Professionalism and dealing with a Crisis
There is always a chance in competition that something completely unexpected and detrimental can happen to you mid match - you must have a set of protocols in place to deal with it and have enough adaptability to get this protocols to work in every unique situation and a professional demeanor to apply them in a stressful environment.
This weekend, Gordon Ryan had an epic match with João Gabriel Rocha. Near the end of the first period he went to elevate the big man just as Mr Rocha set his weight back and down. There was a sound like ripping canvas audible above the crowd and then time ran out. When Mr Ryan came back to the corner it was obvious from his gait that something was very wrong. When he came close he said matter of factly, “My left LCL is torn, feels like a serious tear. I have no stability in my left leg.” No emotion, no exaggeration.
Whenever this kind of thing happens I always begin with one question - DO YOU BELIEVE YOU CAN WIN THIS MATCH? Rule number one of all combat sports is this - NEVER SEND AN ATHLETE INTO A MATCH IN WHICH YOU DO NOT BELIEVE HE HAS A SERIOUS CHANCE OF WINNING. If i don’t believe it myself during a match I will immediately throw in the towel. My approach is that you can always abandon this attempt and go back to the gym and improve and win in the future.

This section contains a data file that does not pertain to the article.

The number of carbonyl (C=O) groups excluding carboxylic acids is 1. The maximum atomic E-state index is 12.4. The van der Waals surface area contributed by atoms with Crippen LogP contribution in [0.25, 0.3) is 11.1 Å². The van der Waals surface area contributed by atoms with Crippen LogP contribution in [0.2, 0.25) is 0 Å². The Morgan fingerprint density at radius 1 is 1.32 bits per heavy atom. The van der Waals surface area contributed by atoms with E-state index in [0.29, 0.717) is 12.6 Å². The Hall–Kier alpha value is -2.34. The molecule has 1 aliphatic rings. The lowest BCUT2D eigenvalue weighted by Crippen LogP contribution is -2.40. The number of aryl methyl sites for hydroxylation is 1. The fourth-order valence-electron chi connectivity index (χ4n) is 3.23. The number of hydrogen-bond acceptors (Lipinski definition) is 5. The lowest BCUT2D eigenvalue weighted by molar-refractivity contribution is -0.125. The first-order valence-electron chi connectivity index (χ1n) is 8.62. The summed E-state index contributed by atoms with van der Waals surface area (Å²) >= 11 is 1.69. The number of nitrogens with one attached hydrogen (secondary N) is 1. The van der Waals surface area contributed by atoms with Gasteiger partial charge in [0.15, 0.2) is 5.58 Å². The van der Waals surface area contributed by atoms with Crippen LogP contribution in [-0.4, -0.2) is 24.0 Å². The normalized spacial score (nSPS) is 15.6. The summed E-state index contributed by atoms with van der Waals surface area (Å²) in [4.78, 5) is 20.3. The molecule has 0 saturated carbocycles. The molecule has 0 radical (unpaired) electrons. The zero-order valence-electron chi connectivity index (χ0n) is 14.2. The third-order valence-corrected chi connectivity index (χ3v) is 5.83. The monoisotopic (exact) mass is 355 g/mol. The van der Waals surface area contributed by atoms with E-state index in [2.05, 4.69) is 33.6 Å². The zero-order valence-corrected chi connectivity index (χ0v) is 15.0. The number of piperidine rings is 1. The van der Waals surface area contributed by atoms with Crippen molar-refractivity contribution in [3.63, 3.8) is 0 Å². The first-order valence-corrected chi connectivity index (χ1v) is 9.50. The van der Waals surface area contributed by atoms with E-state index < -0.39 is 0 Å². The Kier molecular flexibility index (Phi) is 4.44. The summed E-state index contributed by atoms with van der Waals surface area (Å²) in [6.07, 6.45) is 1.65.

Now often times an athlete will SAY yes, when they don’t really believe it to be the case. I always look at their body language when they answer and make my assessment. Mr Ryan looked me square in the eyes and said calmly - yes. Next step is is to use the remaining forty five seconds to reconfigure the game plan. Obviously standing grappling was out. Mr Ryan would have to walk to center without limping (revealing a problem) and sit to guard. His body was running hot so we figured he had another couple of minutes before his movement would be totally compromised. That meant in this rule set he had around two minutes to launch a serious submission attack to either win or score and then hold on with one leg, favoring guard retention via turtle rather than leg pommeling. Mr Ryan got up and did exactly that - professionalism in a crisis.